Quick Tip #4: Break your class into small groups. Have them work together to create a poem. This will also help them with team work and social skills, which many autistic children lack.

5. Associate Drawing with Poetry

Last but not least, one of the best activities that could help your children develop creativity is drawing. After you’ve sang, danced, and worked together on understanding meaningful images, it’s time to start creating something new.

Ask them to draw something they are thinking about. After they start drawing, ask them to find words for every single item they’ve drawn. Put the words together, and create a simple poem. Next time, try something more difficult. Keep going, until they reach a higher level of sophistication in developing the poetry.

Quick Tip #5: Encourage them to carry a journal where they can jot notes or pictures that inspire them throughout the day.


When working with autistic children, understand the basics, let go of preconceptions, sing and recite to them, design PowerPoints to help them visualize new concepts, inspire them, and help them create something new in a nurturing environment.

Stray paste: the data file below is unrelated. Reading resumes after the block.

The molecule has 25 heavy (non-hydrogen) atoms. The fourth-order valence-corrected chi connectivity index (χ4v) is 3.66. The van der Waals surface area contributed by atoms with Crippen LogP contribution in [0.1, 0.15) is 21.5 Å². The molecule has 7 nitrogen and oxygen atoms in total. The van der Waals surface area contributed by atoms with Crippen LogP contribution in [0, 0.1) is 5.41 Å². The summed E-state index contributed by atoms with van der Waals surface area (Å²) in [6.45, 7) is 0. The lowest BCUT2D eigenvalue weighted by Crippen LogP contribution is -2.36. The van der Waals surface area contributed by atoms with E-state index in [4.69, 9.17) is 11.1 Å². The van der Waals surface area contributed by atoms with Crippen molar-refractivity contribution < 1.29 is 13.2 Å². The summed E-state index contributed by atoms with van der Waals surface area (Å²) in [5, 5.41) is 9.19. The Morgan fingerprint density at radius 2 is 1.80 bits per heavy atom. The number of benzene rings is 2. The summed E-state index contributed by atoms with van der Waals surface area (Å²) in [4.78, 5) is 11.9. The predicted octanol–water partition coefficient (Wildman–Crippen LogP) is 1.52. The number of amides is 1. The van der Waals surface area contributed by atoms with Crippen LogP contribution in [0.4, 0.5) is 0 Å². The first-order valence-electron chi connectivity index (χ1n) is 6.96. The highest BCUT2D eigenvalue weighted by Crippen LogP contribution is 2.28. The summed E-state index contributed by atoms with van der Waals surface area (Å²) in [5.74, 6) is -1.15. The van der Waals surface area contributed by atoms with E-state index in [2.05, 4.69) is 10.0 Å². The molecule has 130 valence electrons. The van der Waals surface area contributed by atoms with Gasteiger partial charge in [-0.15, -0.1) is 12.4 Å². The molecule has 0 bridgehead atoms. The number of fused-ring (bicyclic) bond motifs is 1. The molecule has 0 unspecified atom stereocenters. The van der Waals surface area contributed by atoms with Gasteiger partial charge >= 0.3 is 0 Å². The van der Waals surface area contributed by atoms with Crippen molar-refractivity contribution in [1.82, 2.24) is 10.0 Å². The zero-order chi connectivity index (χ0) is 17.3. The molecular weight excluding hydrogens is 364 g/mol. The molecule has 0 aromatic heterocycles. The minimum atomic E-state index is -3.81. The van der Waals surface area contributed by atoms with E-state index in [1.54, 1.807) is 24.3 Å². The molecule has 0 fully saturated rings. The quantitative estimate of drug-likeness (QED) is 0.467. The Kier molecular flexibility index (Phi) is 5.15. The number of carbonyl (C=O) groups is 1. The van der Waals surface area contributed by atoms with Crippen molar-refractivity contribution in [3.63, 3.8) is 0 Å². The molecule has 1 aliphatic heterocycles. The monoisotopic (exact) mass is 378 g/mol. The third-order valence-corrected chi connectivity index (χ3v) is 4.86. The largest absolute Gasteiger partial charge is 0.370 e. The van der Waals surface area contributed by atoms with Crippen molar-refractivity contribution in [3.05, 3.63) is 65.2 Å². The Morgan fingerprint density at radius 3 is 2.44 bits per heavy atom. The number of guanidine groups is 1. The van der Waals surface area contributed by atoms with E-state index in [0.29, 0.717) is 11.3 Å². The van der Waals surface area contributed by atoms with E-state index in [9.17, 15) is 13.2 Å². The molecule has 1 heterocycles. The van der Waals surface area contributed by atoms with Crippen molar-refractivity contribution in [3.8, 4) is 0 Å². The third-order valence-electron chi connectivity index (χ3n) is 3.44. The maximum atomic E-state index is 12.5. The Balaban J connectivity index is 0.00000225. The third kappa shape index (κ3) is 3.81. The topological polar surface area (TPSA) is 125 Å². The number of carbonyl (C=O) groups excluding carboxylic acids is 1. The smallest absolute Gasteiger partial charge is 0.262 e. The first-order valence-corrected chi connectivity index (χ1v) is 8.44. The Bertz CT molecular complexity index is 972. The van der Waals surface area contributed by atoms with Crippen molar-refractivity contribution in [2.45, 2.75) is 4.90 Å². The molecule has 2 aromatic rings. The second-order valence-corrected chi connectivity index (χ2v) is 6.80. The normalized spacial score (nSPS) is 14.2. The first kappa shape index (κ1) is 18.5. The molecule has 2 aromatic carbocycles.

Chris Richardson is a journalist, editor, and a blogger. He loves to write, learn new things, and meet new outgoing people. Chris is also fond of traveling, sports, and playing the guitar. Follow him on Google+.

The Art of Autism is seeking submissions of poetry and art for its 3rd annual Poems and Art for Peace. Email Keri@normalfilms.com with your submission.

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One reply on “5 ways to teach autistic children to create poems”
  1. says: Sarita Shaw

    My son 10 years old (ASD)is finding poetry difficult at school, he refuses to take part in the lessons. He says to me that he doesn’t understand the poetry and the teachers keep pushing him to take part in the poetry class .